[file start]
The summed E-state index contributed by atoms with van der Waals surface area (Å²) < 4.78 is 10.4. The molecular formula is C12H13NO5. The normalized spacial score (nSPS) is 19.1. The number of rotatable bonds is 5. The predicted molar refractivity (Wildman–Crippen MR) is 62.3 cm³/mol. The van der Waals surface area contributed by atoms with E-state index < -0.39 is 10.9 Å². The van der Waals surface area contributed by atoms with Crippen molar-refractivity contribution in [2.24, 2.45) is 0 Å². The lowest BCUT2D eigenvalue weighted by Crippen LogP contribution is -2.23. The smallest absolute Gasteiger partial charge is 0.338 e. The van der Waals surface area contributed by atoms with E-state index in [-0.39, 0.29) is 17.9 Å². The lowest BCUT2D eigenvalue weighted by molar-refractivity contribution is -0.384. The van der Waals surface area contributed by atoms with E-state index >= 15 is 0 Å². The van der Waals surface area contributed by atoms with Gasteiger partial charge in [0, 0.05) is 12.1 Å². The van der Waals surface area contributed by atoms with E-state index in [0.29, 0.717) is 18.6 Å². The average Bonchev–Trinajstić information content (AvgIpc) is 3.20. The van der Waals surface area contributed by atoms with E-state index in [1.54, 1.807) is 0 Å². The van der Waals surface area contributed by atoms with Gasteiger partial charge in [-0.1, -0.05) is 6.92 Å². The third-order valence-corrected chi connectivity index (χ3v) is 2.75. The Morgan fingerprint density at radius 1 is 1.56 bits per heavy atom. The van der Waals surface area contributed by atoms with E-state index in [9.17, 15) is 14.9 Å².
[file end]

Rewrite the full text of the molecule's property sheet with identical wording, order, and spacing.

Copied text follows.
The summed E-state index contributed by atoms with van der Waals surface area (Å²) < 4.78 is 10.4. The molecular formula is C12H13NO5. The normalized spacial score (nSPS) is 19.1. The number of rotatable bonds is 5. The predicted molar refractivity (Wildman–Crippen MR) is 62.3 cm³/mol. The van der Waals surface area contributed by atoms with E-state index < -0.39 is 10.9 Å². The van der Waals surface area contributed by atoms with Crippen molar-refractivity contribution in [2.24, 2.45) is 0 Å². The lowest BCUT2D eigenvalue weighted by Crippen LogP contribution is -2.23. The smallest absolute Gasteiger partial charge is 0.338 e. The van der Waals surface area contributed by atoms with E-state index in [-0.39, 0.29) is 17.9 Å². The lowest BCUT2D eigenvalue weighted by molar-refractivity contribution is -0.384. The van der Waals surface area contributed by atoms with E-state index >= 15 is 0 Å². The van der Waals surface area contributed by atoms with Gasteiger partial charge in [0, 0.05) is 12.1 Å². The van der Waals surface area contributed by atoms with E-state index in [0.29, 0.717) is 18.6 Å². The average Bonchev–Trinajstić information content (AvgIpc) is 3.20. The van der Waals surface area contributed by atoms with E-state index in [1.54, 1.807) is 0 Å². The van der Waals surface area contributed by atoms with Gasteiger partial charge in [-0.1, -0.05) is 6.92 Å². The third-order valence-corrected chi connectivity index (χ3v) is 2.75. The Morgan fingerprint density at radius 1 is 1.56 bits per heavy atom. The van der Waals surface area contributed by atoms with E-state index in [9.17, 15) is 14.9 Å².